Oxford UniversityÍs Museum of Natural History, originally built in 1860, is a Grade I listed building.
In December 2011, the museum began an extensive project to repair its roof structure. At the same time, a routine lighting survey conducted by the UniversityÍs Deputy Electrical Engineer demonstrated huge potential to upgrade and enhance the minimal lighting that was then in situ.
As such, a project team was assembled, which included the museumÍs electrical engineer, Zumtobel, Purcell Architects and Monard Electrical.
ñJohn Cronin, Chief Lighting Designer at Zumtobel: ñThe first challenge was that only limited drawings of the building existed so we had to manually measure and digitally model the building. Then once a design principle was agreed we created a series of mock-ups that allowed us to select appropriate luminaires, positions and beam angles, ensuring we avoided unnecessary issues when it came to final installation on site.îæ
A significant challenge for the team was developing an appropriate fixing system that would not damage the Grade I building. Monard Electrical played a fundamental role in the design and selection of innovative fixings, which allowed the luminaires and cabling to be attached to the structure by magnetic brackets.
Richard Francis, Partner at Monard Electrical: ñThe use of magnets followed exhaustive testing for compatibility with the Zumtobel supplied luminaires. ñHowever the end result is exceptionally discreet cabling where black cabling appears against a black background, and grey against a grey _ with no fixings directly installed on the museumÍs structure.î
The resulting architectural lighting solution comprises a combination of Zumtobel, Bega and Limburg luminaires, which significantly improve the overall lighting in the museum as well as illuminate the architectural features of the building, enhancing aesthetics and providing an energy efficient solution.ææ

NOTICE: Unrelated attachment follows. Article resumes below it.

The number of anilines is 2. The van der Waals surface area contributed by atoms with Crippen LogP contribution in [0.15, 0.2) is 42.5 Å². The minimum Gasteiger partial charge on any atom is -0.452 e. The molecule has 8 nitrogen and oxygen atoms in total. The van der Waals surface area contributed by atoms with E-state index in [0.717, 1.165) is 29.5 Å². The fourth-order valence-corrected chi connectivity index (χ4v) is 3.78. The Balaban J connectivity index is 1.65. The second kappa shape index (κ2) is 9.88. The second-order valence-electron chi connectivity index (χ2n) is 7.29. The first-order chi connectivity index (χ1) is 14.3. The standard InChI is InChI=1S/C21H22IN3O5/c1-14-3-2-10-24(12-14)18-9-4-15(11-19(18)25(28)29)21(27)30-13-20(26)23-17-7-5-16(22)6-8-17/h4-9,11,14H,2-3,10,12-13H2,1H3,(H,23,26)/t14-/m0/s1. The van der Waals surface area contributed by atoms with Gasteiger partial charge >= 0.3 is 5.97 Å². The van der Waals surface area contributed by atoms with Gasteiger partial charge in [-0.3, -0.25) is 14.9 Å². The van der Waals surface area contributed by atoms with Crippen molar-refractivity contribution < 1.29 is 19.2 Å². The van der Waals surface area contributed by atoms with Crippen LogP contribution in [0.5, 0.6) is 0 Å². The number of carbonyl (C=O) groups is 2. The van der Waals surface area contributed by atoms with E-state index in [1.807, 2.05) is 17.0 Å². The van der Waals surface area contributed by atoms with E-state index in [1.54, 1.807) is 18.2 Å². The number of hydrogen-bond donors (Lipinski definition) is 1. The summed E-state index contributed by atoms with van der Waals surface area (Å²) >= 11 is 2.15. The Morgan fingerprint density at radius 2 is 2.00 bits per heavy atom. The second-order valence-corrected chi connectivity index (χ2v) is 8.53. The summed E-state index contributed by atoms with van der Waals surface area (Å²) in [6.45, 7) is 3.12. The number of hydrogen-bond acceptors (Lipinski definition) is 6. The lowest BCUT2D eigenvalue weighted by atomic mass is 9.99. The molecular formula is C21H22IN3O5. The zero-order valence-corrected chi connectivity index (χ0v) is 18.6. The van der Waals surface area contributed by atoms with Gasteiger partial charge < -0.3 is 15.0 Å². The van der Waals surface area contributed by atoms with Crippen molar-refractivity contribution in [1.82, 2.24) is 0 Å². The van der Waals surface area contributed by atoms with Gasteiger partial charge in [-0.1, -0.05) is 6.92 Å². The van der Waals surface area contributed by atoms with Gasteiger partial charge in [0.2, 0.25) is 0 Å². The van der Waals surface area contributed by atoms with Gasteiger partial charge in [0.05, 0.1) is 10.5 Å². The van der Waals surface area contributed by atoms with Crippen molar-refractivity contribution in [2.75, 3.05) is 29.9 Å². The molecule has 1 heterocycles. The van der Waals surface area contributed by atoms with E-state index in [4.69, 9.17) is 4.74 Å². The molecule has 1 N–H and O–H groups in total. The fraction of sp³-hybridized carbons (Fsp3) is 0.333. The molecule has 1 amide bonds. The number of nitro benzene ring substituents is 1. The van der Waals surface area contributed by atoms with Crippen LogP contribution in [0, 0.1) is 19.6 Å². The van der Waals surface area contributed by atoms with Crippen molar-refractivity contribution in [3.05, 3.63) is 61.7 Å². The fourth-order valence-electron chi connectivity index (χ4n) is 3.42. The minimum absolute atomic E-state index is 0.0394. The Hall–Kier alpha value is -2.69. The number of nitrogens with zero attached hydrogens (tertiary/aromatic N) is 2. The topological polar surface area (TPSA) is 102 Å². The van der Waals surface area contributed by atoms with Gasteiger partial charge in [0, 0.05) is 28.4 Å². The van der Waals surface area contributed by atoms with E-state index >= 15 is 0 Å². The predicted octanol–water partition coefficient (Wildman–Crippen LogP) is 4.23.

All luminaires are dimmable and networked to a ZumtobelæÍs Luxmate lighting control system, with an integrated central battery for emergency, designed in combination with Oxford based M&E Consultancy CBG Consultants Limited.
Day to day operation is fully automated with daylight control by a roof mounted Skyscanner device that monitors the available amount and direction of daylight.
For events, a choice of carefully balanced lighting scenes, including RGB colour change, are accessed wirelessly by museum staff, via an iPad.
Robert Gregg, Deputy Electrical Engineer at Oxford UniversityÍs Estates Services: ñFor the first time the museum is benefitting from a welldesigned lighting scheme that has attracted critical acclaim from external conservation bodies. The results are a testament to the commitment,passion and pride in the project displayed by the whole team.î
The performance of the LED luminaires, the expertise of Zumtobel and a collaborative approach from the project team has resulted in a spectacular lighting solution that meets the complex requirements of the space.
Chalfont St. Peter
+44 (0) 1753 482 662
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